When it comes to doing your banking, your first thought might be a bank. Why? Maybe because they are bigger, seem more popular, you actually know what a bank is and the word “bank” is in banking. It’s comfortable and familiar. But, how about a credit union? Many people don’t think about credit unions as an option. In fact, most people don’t really know the difference between credit unions and banks, and unfortunately, don’t want to take the chance to learn about them. Because banks seem bigger, more popular and have really cool advertising campaigns that are engrained in your brain, you may assume that means your money is safer and you’re getting more benefits. While your money might be safe, that statement about getting “more benefits” isn’t actually true. In fact, when you weigh the benefits of credit unions vs. banks, you might actually be surprised with what you find out.As a member, you are part owner of a credit union. Credit unions are member-owned. This means that the only group of people a credit union is worried about pleasing is its members. Banks are owned by individual shareholders, which means the only reason they want to earn profit is to give it to their shareholders to keep them happy. Credit unions give their profits right back to their members in the form of low interest rates on loans, high interest earnings on savings accounts, little to no fees and free services like online banking and free mobile apps. That would make you happy right? Credit unions earn profit, but don’t keep it for themselves or boost that profit by charging unnecessary fees just because they can, they spread their wealth to their membership – you. So, if you’re sick of your bank charging you fees that don’t make sense, now you know why they charge you. You’re paying their shareholders. Is that really where you want your hard-earned money to go? continue reading » 62SHARESShareShareSharePrintMailGooglePinterestDiggRedditStumbleuponDeliciousBufferTumblr
107 The Shelf Road, Tamborine Mountain“To actually create something of this style was definitely different for us.“(The new house) will be different but very unique again.”Mrs Webb said she would miss the fireplace, outdoor deck that overlooked the sweeping vistas and farmhouse kitchen most.“My kitchen – I wish I could pick it up and take it with me.”Bernadette Brushe, of Harcourts Coastal – Hope Island, is marketing the property with a $1.697 million price tag. 107 The Shelf Road, Tamborine Mountain 107 The Shelf Road, Tamborine Mountain“Michael knew he wanted a high-pitched roof and I think I’m drawn to the English cottages.“It’s just so cute. You walk in and it just hugs you, it’s beautiful.”Earthy materials, including wood and brick, and the peaked roof are standout features while floor-to-ceiling windows frame breathtaking views over the Guanaba Gorge to the coast.Mrs Webb said the sprawling rainforest and weeping willows that surrounded the property made it feel like it was a world away from civilisation.“In August, the fireflies come out and it’s just like fairyland,” Mrs Webb said.While they love the property, the Webbs have decided they want to build a new home on a bigger property – partly so Mrs Webb can have more horses.“Our creative juices are running again,” she said. 107 The Shelf Road, Tamborine Mountain 107 The Shelf Road, Tamborine Mountain 107 The Shelf Road, Tamborine Mountain 107 The Shelf Road, Tamborine Mountain 107 The Shelf Road, Tamborine Mountain 107 The Shelf Road, Tamborine MountainThe couple, who own a building business, bought the block of land at Tamborine Mountain about a decade ago but it was left untouched for years before they decided to build on it.“We’ve always wanted to build our own house,” Mrs Webb said.“We’re always doing things for other people but we thought, ‘No, this is going to be something very special for us’.”Every weekend, they would visit the property to work on their “dream home”.First, they built a cabin to stay in while they built the house before upgrading to a slightly larger cottage. Both still stand today and are used for visiting guests.More from news02:37International architect Desmond Brooks selling luxury beach villa18 hours ago02:37Gold Coast property: Sovereign Islands mega mansion hits market with $16m price tag2 days agoThe grand home, which blends contemporary and country style, was finished about three years ago.“It was a labour of love over the years,” Mrs Webb said. 107 The Shelf Road, Tamborine MountainIT’S the green behind the gold.An English-style cottage in the mountains is a dream escape for many people but one Gold Coast couple has made it their reality.The modern homestead at 107 The Shelf Rd was a “labour of love” for Gayle and Michael Webb – which is why they have decided to put it on the market.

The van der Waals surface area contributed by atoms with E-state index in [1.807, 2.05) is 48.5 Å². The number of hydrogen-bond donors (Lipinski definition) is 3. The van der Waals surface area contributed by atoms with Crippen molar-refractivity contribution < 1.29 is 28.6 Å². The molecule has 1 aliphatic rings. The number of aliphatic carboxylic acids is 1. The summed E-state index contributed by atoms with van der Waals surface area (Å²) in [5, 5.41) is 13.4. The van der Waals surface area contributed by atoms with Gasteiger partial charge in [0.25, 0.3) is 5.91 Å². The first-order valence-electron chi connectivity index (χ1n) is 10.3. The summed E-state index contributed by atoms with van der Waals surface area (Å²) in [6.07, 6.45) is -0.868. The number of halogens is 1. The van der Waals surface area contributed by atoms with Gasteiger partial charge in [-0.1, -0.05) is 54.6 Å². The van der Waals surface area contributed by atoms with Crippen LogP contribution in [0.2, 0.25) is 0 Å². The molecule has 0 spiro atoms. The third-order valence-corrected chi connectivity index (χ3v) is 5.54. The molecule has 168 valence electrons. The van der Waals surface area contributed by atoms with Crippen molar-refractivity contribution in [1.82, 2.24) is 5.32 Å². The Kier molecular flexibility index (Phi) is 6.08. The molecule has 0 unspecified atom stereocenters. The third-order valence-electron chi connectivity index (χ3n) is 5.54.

Unless you are a true golf fan, the passing of Alice Dye of Indianapolis at the age of 91 will not get your attention. If we tell you she was married to Pete Dye, that should ring a bell! Between the two of them, they designed more than 130 golf courses around the United States and the World.The closest course is probably Crooked Stick in Carmel. The most famous is probably Whistling Straights near Milwaukee, Wisconsin. A lot of their courses are in Florida and California, but they have done some as far away as Italy.Alice Dye was quite a golfer in her own right. She has 11 city golf titles in Indianapolis. I would like to thank the Indianapolis Star for much of this information.